Inside Unmanned Systems

APR-MAY 2018

Inside Unmanned Systems provides actionable business intelligence to decision-makers and influencers operating within the global UAS community. Features include analysis of key technologies, policy/regulatory developments and new product design.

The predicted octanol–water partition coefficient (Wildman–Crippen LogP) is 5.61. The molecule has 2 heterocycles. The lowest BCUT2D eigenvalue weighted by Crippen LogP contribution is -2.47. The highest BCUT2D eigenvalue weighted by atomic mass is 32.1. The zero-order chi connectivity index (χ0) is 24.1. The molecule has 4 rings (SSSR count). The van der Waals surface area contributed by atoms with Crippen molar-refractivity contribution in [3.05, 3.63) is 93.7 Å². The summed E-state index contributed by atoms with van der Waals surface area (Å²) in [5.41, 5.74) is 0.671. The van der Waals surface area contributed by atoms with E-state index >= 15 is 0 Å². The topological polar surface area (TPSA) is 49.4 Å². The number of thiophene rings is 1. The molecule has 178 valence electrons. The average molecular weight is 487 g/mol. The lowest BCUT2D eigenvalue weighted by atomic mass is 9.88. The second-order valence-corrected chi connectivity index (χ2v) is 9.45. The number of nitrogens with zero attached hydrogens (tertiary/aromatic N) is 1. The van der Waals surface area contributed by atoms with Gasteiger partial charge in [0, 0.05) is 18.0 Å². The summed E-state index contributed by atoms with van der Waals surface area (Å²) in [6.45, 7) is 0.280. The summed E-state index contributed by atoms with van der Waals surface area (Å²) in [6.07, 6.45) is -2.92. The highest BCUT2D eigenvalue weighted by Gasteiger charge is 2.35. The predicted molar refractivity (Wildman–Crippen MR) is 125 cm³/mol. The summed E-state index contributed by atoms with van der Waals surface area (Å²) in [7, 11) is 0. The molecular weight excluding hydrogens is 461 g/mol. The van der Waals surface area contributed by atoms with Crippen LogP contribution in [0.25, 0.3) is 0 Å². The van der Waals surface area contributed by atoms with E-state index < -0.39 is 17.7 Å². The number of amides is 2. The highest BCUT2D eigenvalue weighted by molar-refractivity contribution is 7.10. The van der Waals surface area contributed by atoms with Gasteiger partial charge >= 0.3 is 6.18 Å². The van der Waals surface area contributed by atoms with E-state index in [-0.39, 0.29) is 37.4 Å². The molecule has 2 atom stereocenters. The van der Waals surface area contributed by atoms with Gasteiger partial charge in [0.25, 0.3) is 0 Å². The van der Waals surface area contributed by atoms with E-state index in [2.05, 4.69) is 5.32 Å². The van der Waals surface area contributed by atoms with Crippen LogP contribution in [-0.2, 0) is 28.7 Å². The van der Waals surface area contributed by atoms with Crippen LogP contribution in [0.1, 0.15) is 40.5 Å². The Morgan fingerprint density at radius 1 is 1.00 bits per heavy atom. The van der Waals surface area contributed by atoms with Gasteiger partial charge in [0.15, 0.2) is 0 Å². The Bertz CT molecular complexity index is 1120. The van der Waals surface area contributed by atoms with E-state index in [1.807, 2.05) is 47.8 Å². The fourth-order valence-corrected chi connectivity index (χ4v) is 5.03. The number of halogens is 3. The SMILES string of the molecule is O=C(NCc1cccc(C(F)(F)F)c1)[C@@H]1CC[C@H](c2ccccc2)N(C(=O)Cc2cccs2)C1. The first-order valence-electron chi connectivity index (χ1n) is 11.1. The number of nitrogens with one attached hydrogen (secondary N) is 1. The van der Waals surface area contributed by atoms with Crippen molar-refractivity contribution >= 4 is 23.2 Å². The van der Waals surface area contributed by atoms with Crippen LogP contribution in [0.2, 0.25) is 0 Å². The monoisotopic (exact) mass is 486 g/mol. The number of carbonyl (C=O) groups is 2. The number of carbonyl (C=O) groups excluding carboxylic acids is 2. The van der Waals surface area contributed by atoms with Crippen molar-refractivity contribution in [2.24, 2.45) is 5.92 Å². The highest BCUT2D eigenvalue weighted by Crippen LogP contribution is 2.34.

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AIR SOFTWARE 60   April/May 2018 unmanned systems inside incorporate other pieces of information, such as uncertainty in the data from the drone's depth sensors, Florence said. He and his col- leagues will present their latest findings in May at the IEEE International Conference on Robotics and Automation in Brisbane, Australia. MIMICKING CARS AND BICYCLES Drones f lying through cities have more than trees to contend with. There are also pedestri- ans, cyclists and automobiles that can all move unpredictably. Nevertheless, people routinely navigate such dynamic environments without the aid of complex, expensive devices. "When we drive a car or ride a bicycle, we are al- ready pretty good at this task, and we don't require any costly sensor, but just rely on what we see with our eyes," Loquercio said. "From there, we had the idea of imitating cars and bicycles to let a drone f ly through cities." Loquercio and his colleagues developed an artificial intelligence system known as DroNet, which is a kind of neural network. In such a system, components dubbed neurons are fed data and cooperate to solve a problem, such as recognizing an obstacle. The neural network then repeatedly adjusts the connec- tions between its neurons and sees if the new patterns of connections are better at solving the problem. Over time, the neural net discov- ers which patterns are best at computing solu- tions and adopts them as their defaults, mim- icking the process of learning in the human brain. The Swiss researchers previously used neural networks to help drones autonomously recognize and follow forest trails to help them find injured or lost hikers. In their latest work, the scientists trained DroNet on images collected by cars and bi- cycles traveling in urban environments. The aim was to have DroNet analyze video col- lected from a drone's forward-facing camera and predict where to steer the drone "and, if something dangerous is happening, whether to stop," Loquercio said. Specifically, DroNet learned what angles to steer at to avoid obstacles by analyzing more than 70,000 images captured from cars. The data was gathered by Udacity, a firm working on the world's first open-source self-driving car—a project since spun off into the com- pany Voyage. DroNet also learned how to estimate the probability of a collision by ana- lyzing roughly 32,000 images the scientists collected by mounting a GoPro camera on the handlebars of a bicycle and riding to different parts of Zurich. The researchers tested DroNet using a commercia l Pa r rot Bebop 2 quad-rotor drone. The system ran on an Intel Core i7 2.6-gigahertz CPU, receiving pictures from and sending commands to the drone through WiFi. The artif icial intelligence relied on greyscale images only 200 by 200 pixels large from the drone. By imitating cars and bicycles, DroNet au- tomatically learned to respect traffic rules, such as how to move down a street without drifting off into the oncoming lane, or how to stop when obstacles such as pedestrians, other Photo courtesy of University of Zurich. By imitating cars and bycicles, the drone automatically learned to respect the safety rules. "WORKING ON ROBOTS RACING THROUGH FORESTS IS JUST INTRINSICALLY SUPER FUN TO ME." Peter Florence, lead researcher, NanoMap

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